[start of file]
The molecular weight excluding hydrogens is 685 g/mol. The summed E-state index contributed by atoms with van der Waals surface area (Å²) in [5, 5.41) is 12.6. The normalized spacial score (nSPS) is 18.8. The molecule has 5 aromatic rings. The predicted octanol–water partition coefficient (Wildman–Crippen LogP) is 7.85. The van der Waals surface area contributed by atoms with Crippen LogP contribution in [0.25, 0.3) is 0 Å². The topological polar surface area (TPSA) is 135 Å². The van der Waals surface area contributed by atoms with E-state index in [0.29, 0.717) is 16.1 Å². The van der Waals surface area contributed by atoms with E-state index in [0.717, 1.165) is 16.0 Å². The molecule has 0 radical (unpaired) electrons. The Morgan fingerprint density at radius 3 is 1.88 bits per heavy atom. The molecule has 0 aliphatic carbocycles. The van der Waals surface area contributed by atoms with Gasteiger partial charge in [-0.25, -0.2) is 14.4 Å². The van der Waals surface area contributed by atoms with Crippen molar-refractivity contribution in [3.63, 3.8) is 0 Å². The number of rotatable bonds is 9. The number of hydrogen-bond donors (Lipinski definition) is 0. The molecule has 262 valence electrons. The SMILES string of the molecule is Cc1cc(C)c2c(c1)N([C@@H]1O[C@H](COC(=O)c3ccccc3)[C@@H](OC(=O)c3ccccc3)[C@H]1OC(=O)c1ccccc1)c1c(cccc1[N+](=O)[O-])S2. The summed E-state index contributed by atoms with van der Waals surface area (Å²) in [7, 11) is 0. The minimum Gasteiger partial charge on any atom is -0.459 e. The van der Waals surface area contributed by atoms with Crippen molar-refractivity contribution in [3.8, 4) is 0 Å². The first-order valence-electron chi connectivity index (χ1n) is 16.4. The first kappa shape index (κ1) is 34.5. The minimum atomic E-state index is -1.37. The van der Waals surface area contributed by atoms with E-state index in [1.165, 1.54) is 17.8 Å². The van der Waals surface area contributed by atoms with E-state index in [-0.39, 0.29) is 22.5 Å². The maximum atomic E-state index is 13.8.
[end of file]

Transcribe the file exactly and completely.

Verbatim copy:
The molecular weight excluding hydrogens is 685 g/mol. The summed E-state index contributed by atoms with van der Waals surface area (Å²) in [5, 5.41) is 12.6. The normalized spacial score (nSPS) is 18.8. The molecule has 5 aromatic rings. The predicted octanol–water partition coefficient (Wildman–Crippen LogP) is 7.85. The van der Waals surface area contributed by atoms with Crippen LogP contribution in [0.25, 0.3) is 0 Å². The topological polar surface area (TPSA) is 135 Å². The van der Waals surface area contributed by atoms with E-state index in [0.29, 0.717) is 16.1 Å². The van der Waals surface area contributed by atoms with E-state index in [0.717, 1.165) is 16.0 Å². The molecule has 0 radical (unpaired) electrons. The Morgan fingerprint density at radius 3 is 1.88 bits per heavy atom. The molecule has 0 aliphatic carbocycles. The van der Waals surface area contributed by atoms with Gasteiger partial charge in [-0.25, -0.2) is 14.4 Å². The van der Waals surface area contributed by atoms with Crippen molar-refractivity contribution in [3.63, 3.8) is 0 Å². The number of rotatable bonds is 9. The number of hydrogen-bond donors (Lipinski definition) is 0. The molecule has 262 valence electrons. The SMILES string of the molecule is Cc1cc(C)c2c(c1)N([C@@H]1O[C@H](COC(=O)c3ccccc3)[C@@H](OC(=O)c3ccccc3)[C@H]1OC(=O)c1ccccc1)c1c(cccc1[N+](=O)[O-])S2. The summed E-state index contributed by atoms with van der Waals surface area (Å²) in [7, 11) is 0. The minimum Gasteiger partial charge on any atom is -0.459 e. The van der Waals surface area contributed by atoms with Crippen molar-refractivity contribution in [3.8, 4) is 0 Å². The first-order valence-electron chi connectivity index (χ1n) is 16.4. The first kappa shape index (κ1) is 34.5. The minimum atomic E-state index is -1.37. The van der Waals surface area contributed by atoms with E-state index in [1.165, 1.54) is 17.8 Å². The van der Waals surface area contributed by atoms with E-state index in [-0.39, 0.29) is 22.5 Å². The maximum atomic E-state index is 13.8.